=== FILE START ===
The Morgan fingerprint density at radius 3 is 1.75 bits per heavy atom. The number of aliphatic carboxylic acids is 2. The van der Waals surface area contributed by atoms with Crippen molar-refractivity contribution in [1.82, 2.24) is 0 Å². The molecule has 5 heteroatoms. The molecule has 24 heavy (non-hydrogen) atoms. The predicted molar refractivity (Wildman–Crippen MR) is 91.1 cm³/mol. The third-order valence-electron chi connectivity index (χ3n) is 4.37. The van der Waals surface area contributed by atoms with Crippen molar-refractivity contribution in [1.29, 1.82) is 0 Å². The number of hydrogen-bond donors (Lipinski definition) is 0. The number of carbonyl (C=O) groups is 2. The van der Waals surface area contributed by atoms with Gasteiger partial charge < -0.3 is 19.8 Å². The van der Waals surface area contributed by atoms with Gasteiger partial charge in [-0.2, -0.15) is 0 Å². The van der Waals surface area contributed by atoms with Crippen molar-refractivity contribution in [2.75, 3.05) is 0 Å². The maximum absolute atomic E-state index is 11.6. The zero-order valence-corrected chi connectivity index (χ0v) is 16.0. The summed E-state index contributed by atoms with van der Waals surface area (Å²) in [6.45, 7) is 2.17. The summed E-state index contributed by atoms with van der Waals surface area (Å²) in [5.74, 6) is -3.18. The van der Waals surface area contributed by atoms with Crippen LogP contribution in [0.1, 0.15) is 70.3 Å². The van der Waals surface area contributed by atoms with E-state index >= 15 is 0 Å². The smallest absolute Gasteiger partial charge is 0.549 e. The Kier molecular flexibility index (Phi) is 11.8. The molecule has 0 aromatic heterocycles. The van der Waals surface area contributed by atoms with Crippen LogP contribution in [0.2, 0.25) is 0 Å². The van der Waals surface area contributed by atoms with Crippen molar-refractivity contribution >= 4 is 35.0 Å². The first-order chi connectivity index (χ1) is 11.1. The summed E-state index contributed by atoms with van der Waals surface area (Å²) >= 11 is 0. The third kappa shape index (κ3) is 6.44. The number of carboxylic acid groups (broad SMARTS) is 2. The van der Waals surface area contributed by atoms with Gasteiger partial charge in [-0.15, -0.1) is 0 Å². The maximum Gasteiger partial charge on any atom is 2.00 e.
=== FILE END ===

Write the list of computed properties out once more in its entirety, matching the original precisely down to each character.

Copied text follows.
The Morgan fingerprint density at radius 3 is 1.75 bits per heavy atom. The number of aliphatic carboxylic acids is 2. The van der Waals surface area contributed by atoms with Crippen molar-refractivity contribution in [1.82, 2.24) is 0 Å². The molecule has 5 heteroatoms. The molecule has 24 heavy (non-hydrogen) atoms. The predicted molar refractivity (Wildman–Crippen MR) is 91.1 cm³/mol. The third-order valence-electron chi connectivity index (χ3n) is 4.37. The van der Waals surface area contributed by atoms with Crippen molar-refractivity contribution in [1.29, 1.82) is 0 Å². The number of hydrogen-bond donors (Lipinski definition) is 0. The number of carbonyl (C=O) groups is 2. The van der Waals surface area contributed by atoms with Gasteiger partial charge < -0.3 is 19.8 Å². The van der Waals surface area contributed by atoms with Gasteiger partial charge in [-0.2, -0.15) is 0 Å². The van der Waals surface area contributed by atoms with Crippen molar-refractivity contribution in [2.75, 3.05) is 0 Å². The maximum absolute atomic E-state index is 11.6. The zero-order valence-corrected chi connectivity index (χ0v) is 16.0. The summed E-state index contributed by atoms with van der Waals surface area (Å²) in [6.45, 7) is 2.17. The summed E-state index contributed by atoms with van der Waals surface area (Å²) in [5.74, 6) is -3.18. The van der Waals surface area contributed by atoms with Crippen LogP contribution in [0.1, 0.15) is 70.3 Å². The van der Waals surface area contributed by atoms with E-state index >= 15 is 0 Å². The smallest absolute Gasteiger partial charge is 0.549 e. The Kier molecular flexibility index (Phi) is 11.8. The molecule has 0 aromatic heterocycles. The van der Waals surface area contributed by atoms with Crippen LogP contribution in [0.2, 0.25) is 0 Å². The van der Waals surface area contributed by atoms with Crippen molar-refractivity contribution >= 4 is 35.0 Å². The first-order chi connectivity index (χ1) is 11.1. The summed E-state index contributed by atoms with van der Waals surface area (Å²) >= 11 is 0. The third kappa shape index (κ3) is 6.44. The number of carboxylic acid groups (broad SMARTS) is 2. The van der Waals surface area contributed by atoms with Gasteiger partial charge in [-0.15, -0.1) is 0 Å². The maximum Gasteiger partial charge on any atom is 2.00 e.